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About this book

Multiphase systems dominate nearly every area of science and technology, and the method of volume averaging provides a rigorous foundation for the analysis of these systems. The development is based on classical continuum physics, and it provides both the spatially smoothed equations and a method of predicting the effective transport coefficients that appear in those equations. The text is based on a ten-week graduate course that has been taught for more than 20 years at the University of California at Davis and at other universities around the world. Problems dealing with both the theoretical foundations and the applications are included with each chapter, and detailed solutions for all problems are available from the author. The course has attracted participants from chemical engineering, mechanical engineering, civil engineering, hydrologic science, mathematics, chemistry and physics.

Table of Contents

Frontmatter

Chapter 1. Diffusion and Heterogeneous Reaction in Porous Media

Abstract
In this chapter we consider the process of bulk diffusion in a porous catalyst with heterogeneous, first order, irreversible reaction. Simultaneous diffusion and reaction occurs in such diverse systems as porous catalysts, (Jackson, 1977), soil aggregates (Rappoldt, 1990), and biofilms (Wood and Whitaker, 1998), and our objective in this chapter is to illustrate a general procedure by which governing point equations and boundary conditions for diffusion and reaction can be spatially smoothed to produce continuum models for multiphase systems.
Stephen Whitaker

Chapter 2. Transient Heat Conduction in Two-Phase Systems

Abstract
In this chapter we consider the problem of heat conduction in two-phase systems without the complications associated with adsorption, chemical reaction, phase change, etc. Our objectives in this chapter are two-fold:
1.
To study a process in which transport occurs in two phases.
 
2.
To indicate how a one-equation model can be developed in order to describe transport in a two-phase system.
 
Stephen Whitaker

Chapter 3. Dispersion in Porous Media

Abstract
In this chapter we will study the simplest possible convective transport process; that of passive convection and diffusion in a rigid, impermeable porous medium. The word passive is used to mean that there is no adsorption or reaction at the fluid-solid interface, nor is there any mass transfer from the fluid phase to the solid phase since the latter is impermeable. Very few real processes are passive in the sense used here; however, it is best to begin our studies of convective transport with as few complications as possible.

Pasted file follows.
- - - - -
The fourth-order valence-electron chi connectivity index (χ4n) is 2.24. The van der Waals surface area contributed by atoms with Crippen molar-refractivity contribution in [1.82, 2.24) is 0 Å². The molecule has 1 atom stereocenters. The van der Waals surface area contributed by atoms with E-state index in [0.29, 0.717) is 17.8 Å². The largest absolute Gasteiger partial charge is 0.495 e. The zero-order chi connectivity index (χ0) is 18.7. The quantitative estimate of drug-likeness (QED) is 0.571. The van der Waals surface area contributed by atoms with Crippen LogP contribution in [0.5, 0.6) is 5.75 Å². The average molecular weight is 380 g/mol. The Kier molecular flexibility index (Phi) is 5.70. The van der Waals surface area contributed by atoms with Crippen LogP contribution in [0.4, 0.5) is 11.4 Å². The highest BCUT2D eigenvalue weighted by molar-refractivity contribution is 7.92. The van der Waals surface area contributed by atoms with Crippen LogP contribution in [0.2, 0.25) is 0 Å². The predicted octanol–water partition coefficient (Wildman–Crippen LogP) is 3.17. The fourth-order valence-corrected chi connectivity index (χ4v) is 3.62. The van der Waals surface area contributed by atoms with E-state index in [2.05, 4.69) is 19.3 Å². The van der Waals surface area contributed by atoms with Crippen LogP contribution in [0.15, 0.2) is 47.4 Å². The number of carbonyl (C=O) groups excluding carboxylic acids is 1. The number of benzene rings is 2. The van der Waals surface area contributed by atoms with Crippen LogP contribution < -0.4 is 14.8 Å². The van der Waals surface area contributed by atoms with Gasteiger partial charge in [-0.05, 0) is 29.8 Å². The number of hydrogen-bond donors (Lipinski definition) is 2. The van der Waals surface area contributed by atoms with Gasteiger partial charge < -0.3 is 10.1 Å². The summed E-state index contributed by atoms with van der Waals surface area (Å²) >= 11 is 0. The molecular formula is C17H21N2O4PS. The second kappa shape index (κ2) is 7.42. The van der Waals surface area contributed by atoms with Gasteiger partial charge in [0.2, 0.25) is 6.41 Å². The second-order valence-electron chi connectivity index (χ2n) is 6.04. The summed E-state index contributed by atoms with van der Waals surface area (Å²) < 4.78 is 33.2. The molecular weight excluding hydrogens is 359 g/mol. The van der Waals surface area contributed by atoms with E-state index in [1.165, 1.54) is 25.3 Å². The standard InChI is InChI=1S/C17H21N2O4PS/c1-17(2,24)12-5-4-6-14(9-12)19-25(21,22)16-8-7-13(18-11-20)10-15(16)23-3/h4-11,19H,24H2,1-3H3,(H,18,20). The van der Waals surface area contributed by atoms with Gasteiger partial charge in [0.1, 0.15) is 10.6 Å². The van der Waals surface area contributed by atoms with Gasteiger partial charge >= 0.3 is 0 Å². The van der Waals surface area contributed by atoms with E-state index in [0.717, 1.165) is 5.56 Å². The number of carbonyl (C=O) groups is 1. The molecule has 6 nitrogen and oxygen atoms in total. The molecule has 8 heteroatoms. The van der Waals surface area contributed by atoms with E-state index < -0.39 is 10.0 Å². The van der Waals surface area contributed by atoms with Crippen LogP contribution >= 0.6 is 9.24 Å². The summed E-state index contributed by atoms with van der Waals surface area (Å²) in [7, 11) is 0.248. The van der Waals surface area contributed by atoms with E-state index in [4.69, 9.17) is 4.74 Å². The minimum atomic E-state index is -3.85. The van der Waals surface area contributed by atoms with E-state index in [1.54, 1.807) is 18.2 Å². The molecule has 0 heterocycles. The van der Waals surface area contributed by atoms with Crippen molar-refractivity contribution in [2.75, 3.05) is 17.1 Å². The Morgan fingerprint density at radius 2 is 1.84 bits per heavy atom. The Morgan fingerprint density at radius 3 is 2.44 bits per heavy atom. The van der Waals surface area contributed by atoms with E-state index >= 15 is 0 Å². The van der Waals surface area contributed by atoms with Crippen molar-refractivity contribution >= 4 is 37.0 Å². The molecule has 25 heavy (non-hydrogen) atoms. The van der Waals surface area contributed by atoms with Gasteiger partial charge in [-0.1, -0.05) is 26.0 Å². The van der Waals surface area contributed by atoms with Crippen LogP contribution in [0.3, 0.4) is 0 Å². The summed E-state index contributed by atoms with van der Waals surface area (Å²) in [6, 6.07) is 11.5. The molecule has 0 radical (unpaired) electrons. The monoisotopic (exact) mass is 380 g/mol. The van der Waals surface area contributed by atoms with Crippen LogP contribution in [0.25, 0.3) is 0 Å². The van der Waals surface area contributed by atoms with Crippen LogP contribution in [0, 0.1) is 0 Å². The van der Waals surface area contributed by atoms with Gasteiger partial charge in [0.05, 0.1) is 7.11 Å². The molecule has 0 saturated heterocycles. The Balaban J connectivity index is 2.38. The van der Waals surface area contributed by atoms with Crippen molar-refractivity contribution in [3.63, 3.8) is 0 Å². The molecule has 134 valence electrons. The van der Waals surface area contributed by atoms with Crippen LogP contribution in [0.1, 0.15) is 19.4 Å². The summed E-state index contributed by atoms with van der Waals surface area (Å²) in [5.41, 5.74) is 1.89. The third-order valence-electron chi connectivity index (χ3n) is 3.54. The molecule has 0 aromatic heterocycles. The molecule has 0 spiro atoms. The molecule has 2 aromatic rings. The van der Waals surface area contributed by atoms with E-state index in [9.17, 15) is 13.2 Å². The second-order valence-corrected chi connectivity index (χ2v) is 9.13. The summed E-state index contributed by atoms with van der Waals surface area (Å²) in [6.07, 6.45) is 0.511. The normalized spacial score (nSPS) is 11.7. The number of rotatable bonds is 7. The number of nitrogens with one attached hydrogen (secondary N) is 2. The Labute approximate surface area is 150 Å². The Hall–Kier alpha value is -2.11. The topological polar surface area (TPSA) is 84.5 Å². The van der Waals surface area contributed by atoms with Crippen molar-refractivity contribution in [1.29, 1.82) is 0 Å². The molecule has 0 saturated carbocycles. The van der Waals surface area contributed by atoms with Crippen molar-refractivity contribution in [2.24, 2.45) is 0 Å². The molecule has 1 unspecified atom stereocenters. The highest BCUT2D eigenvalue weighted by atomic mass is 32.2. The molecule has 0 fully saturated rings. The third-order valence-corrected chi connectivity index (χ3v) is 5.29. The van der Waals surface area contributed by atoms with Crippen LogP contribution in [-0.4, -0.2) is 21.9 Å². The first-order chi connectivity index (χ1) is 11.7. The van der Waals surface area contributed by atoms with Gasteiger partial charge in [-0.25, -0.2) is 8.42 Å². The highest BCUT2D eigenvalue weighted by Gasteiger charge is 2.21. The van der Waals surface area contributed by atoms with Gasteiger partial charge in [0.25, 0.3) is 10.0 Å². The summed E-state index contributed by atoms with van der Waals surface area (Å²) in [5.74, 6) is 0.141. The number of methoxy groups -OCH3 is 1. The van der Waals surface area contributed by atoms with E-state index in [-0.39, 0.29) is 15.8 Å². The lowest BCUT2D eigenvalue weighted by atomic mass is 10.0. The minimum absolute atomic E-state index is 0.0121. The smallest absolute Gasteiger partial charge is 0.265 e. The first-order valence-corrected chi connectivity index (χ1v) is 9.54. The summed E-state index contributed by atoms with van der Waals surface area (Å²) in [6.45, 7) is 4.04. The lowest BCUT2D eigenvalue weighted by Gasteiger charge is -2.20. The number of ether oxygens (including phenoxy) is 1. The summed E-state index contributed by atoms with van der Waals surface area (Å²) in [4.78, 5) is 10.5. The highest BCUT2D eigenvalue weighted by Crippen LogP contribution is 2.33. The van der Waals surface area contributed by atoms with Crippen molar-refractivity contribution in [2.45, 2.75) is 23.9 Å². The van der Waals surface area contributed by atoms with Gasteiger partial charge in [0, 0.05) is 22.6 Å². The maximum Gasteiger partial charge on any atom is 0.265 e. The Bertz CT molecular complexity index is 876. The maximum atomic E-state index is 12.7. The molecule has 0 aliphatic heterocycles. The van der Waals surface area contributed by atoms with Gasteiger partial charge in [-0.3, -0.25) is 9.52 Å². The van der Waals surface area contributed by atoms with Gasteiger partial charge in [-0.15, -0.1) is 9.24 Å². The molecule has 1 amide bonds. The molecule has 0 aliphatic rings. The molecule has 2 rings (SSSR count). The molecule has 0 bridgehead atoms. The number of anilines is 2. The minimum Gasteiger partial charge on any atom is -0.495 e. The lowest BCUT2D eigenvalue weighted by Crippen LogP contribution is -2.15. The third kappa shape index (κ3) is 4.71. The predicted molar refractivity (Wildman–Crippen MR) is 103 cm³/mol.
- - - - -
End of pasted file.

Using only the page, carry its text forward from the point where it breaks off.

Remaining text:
Stephen Whitaker

Chapter 4. Single-Phase Flow in Homogeneous Porous Media: Darcy’s Law

Abstract
The process of single-phase flow in rigid porous media is of importance to a variety of engineers and scientists who are concerned with problems ranging from the financial aspects of oil movement in petroleum reservoirs to the social problems of groundwater flows in polluted aquifers. In this chapter we will explore the simplest aspect of this problem i.e., incompressible flow in homogeneous porous media, while in Chapter 5 we will explore the problem of flow in heterogeneous media. Our treatment of homogeneous porous media is based on prior studies by Whitaker (1986d), Barrère et al. (1992), and Quintard and Whitaker (1994c).
Stephen Whitaker

Chapter 5. Single-Phase Flow in Heterogeneous Porous Media

Abstract
In the previous chapter we analyzed the process of single-phase flow in homogeneous porous media, and the result was a proof of Darcy’s law and a method of predicting the permeability tensor. In this chapter we consider porous media that are clearly heterogeneous, i.e., porous media in which there are abrupt and significant changes in the permeability. Such systems can be referred to as mechanically heterogeneous in order to distinguish them from porous media in which there are abrupt and significant changes in the chemical characteristics. These systems are referred to as chemically heterogeneous. Most geological systems tend to be both mechanically and chemically heterogeneous, but in this chapter we will be concerned only with the influence of mechanical heterogeneities.
Stephen Whitaker

Backmatter

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